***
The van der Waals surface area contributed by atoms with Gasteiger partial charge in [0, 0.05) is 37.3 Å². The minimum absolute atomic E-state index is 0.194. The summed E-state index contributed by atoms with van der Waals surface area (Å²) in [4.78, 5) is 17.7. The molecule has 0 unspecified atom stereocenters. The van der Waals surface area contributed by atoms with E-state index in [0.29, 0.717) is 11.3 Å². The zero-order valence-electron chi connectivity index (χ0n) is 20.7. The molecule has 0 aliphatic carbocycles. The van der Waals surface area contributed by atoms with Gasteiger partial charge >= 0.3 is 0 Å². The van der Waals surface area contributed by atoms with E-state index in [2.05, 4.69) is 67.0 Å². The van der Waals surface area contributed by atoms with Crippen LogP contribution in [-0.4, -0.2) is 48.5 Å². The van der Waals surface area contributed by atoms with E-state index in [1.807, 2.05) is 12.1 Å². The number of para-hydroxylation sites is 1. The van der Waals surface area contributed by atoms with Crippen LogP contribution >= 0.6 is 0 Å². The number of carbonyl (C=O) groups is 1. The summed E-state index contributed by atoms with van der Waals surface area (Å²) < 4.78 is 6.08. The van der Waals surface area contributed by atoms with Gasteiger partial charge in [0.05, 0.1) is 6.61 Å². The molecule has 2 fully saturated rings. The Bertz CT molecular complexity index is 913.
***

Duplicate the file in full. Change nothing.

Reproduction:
The van der Waals surface area contributed by atoms with Gasteiger partial charge in [0, 0.05) is 37.3 Å². The minimum absolute atomic E-state index is 0.194. The summed E-state index contributed by atoms with van der Waals surface area (Å²) in [4.78, 5) is 17.7. The molecule has 0 unspecified atom stereocenters. The van der Waals surface area contributed by atoms with E-state index in [0.29, 0.717) is 11.3 Å². The zero-order valence-electron chi connectivity index (χ0n) is 20.7. The molecule has 0 aliphatic carbocycles. The van der Waals surface area contributed by atoms with Gasteiger partial charge >= 0.3 is 0 Å². The van der Waals surface area contributed by atoms with E-state index in [2.05, 4.69) is 67.0 Å². The van der Waals surface area contributed by atoms with Crippen LogP contribution in [-0.4, -0.2) is 48.5 Å². The van der Waals surface area contributed by atoms with E-state index in [1.807, 2.05) is 12.1 Å². The number of para-hydroxylation sites is 1. The van der Waals surface area contributed by atoms with Crippen LogP contribution >= 0.6 is 0 Å². The number of carbonyl (C=O) groups is 1. The summed E-state index contributed by atoms with van der Waals surface area (Å²) < 4.78 is 6.08. The van der Waals surface area contributed by atoms with Gasteiger partial charge in [0.05, 0.1) is 6.61 Å². The molecule has 2 fully saturated rings. The Bertz CT molecular complexity index is 913.